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NASA Global Hawk arrives in Virginia to begin NOAA-led mission to improve hurricane forecasts
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NASA Global Hawk arrives in Virginia to begin NOAA-led mission to improve hurricane forecasts

 

With this weekend’s arrival of the NASA Global Hawk unmanned aircraft on Virginia’s eastern shore, scientists and pilots are now ready to start the NOAA-led mission to improve hurricane forecasts of track and intensity using data collected by the Global Hawk during the season’s hurricanes.

The Global Hawk landed Saturday morning, August 22, at NASA’s Wallops Flight Facility, Wallops Island, Virginia, where NOAA will work with NASA scientists on the mission called Sensing Hazards with Operational Unmanned Technology, or SHOUT. The mission builds on earlier collaborative research led by NASA and will move the Global Hawk closer to being put into operational use as a weather forecast observations tool.

“We’re flying the Global Hawk above hurricanes and other severe storms to refine it as a new, powerful tool with the potential to contribute to better forecasts of where hurricanes go and how intense they are,” said Robbie Hood, director of NOAA’s Unmanned Aircraft System Program. "The mission is part of NOAA’s work to improve our nation’s preparedness and resilience to hurricanes and other severe storms.”

From now until the end of September, pilots and scientists from NOAA, NASA and partners will direct a series of Global Hawk flights out over the Atlantic Ocean basin to collect data on temperature, moisture, wind speed and direction. The real time data will go into National Weather Service forecast models for use by the National Hurricane Center.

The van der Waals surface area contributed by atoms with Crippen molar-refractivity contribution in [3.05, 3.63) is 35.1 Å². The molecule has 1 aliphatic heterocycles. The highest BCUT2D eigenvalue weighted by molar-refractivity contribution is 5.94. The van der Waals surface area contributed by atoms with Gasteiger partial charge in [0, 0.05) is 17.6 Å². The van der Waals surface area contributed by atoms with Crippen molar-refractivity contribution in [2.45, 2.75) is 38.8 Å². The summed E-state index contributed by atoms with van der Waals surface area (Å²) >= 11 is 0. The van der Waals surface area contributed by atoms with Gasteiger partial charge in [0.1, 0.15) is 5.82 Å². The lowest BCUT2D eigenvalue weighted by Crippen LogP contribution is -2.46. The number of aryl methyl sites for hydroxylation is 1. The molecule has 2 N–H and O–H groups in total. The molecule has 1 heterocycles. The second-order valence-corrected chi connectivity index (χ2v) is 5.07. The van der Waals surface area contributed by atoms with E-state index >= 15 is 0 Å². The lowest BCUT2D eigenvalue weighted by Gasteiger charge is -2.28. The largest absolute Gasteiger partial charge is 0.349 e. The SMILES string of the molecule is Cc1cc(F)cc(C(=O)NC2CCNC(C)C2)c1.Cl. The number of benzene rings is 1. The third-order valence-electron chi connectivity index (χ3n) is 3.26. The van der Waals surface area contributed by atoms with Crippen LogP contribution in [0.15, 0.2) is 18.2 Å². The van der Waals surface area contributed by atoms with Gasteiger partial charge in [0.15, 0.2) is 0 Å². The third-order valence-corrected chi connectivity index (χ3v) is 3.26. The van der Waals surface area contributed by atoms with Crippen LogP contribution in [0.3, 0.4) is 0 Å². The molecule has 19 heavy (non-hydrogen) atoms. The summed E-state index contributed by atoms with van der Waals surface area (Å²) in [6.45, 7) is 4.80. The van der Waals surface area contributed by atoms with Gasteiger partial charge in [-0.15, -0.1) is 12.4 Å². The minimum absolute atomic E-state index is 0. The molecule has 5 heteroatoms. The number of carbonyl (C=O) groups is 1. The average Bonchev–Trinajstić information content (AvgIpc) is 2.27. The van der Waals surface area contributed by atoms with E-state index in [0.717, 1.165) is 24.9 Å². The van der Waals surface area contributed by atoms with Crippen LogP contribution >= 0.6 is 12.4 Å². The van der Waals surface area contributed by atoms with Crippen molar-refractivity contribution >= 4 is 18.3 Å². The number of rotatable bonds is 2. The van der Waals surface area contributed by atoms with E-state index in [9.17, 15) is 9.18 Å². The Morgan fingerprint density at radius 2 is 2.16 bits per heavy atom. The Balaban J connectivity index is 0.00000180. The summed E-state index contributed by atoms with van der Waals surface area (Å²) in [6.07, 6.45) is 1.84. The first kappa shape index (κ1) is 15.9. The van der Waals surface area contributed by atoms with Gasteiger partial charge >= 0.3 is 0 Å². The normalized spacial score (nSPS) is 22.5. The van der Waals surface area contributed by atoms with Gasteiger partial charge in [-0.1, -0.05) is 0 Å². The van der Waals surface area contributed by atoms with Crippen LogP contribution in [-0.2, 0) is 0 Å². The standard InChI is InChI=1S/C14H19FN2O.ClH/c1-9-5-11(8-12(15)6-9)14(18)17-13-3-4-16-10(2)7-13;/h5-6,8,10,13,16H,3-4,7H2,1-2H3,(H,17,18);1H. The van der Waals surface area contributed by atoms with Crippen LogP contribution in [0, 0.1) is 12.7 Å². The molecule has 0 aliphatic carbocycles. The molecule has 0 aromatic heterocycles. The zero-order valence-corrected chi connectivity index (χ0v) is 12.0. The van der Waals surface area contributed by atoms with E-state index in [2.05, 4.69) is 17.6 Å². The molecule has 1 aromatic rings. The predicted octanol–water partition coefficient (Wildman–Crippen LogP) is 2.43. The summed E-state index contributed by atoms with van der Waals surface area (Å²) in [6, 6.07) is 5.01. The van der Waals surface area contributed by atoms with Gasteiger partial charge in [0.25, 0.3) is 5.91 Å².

“The Global Hawk allows us to stay over these weather patterns a greater amount of time than manned aircraft,” said Gary Wick, NOAA’s lead scientist for the mission. “It provides us with an observing tool that has the endurance of a satellite but provides finer resolution data and the precision of an aircraft.”

The Global Hawk is equipped with instruments to profile the inner workings of storms, including:  

  • Dropsondes developed by NOAA and the National Center for Atmospheric Research that are released from the aircraft to profile temperature, pressure, wind speed and direction
  • NASA-developed radar designed to measure precipitation and wind speed
  • Microwave sounder from NASA’s Jet Propulsion Laboratory to take vertical profiles of temperature and humidity
  • A NASA lighting instrument package to measure the electric field of thunderstorms

This season, scientists will also test whether the data from the Global Hawk can help replace data collected by satellites in the unlikely event that a satellite goes down. “We’re hopeful that won’t occur, but we need to evaluate all options,” said Wick.

The Global Hawk, managed by NASA’s Armstrong Flight Research Center in California, provides a unique vantage point for weather observations because it flies higher and longer than any manned aircraft. It allows data collection from 60,000 feet, an altitude nearly 20,000 feet higher than manned aircraft, to the ocean surface. It can gather weather data continuously for up to 24 hours.

SHOUT is funded in part by the Disaster Relief Appropriations Act of 2013, passed by Congress in the wake of the devastating Hurricane Sandy.

For more information on SHOUT go to: http://uas.noaa.gov/shout/

For more information please contact Monica Allen, public affairs director for NOAA Research, at 301-734-1123 or by email at monica.allen@noaa.gov

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